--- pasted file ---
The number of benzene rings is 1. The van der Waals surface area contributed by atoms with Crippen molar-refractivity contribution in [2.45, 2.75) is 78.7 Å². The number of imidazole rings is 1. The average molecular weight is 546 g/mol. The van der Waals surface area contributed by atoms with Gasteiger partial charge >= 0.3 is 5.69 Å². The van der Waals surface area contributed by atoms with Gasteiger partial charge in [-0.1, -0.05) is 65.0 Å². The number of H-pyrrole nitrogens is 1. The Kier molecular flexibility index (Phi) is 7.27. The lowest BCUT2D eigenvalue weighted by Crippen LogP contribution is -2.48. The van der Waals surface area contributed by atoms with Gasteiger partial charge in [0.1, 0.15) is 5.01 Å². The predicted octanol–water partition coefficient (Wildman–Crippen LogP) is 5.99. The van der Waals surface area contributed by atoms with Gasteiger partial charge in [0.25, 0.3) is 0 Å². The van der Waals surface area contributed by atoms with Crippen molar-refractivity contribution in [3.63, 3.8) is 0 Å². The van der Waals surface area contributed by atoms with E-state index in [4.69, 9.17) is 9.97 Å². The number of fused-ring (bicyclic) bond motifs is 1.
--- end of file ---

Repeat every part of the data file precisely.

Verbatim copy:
The number of benzene rings is 1. The van der Waals surface area contributed by atoms with Crippen molar-refractivity contribution in [2.45, 2.75) is 78.7 Å². The number of imidazole rings is 1. The average molecular weight is 546 g/mol. The van der Waals surface area contributed by atoms with Gasteiger partial charge >= 0.3 is 5.69 Å². The van der Waals surface area contributed by atoms with Gasteiger partial charge in [-0.1, -0.05) is 65.0 Å². The number of H-pyrrole nitrogens is 1. The Kier molecular flexibility index (Phi) is 7.27. The lowest BCUT2D eigenvalue weighted by Crippen LogP contribution is -2.48. The van der Waals surface area contributed by atoms with Gasteiger partial charge in [0.1, 0.15) is 5.01 Å². The predicted octanol–water partition coefficient (Wildman–Crippen LogP) is 5.99. The van der Waals surface area contributed by atoms with Gasteiger partial charge in [0.25, 0.3) is 0 Å². The van der Waals surface area contributed by atoms with Crippen molar-refractivity contribution in [3.63, 3.8) is 0 Å². The van der Waals surface area contributed by atoms with E-state index in [4.69, 9.17) is 9.97 Å². The number of fused-ring (bicyclic) bond motifs is 1.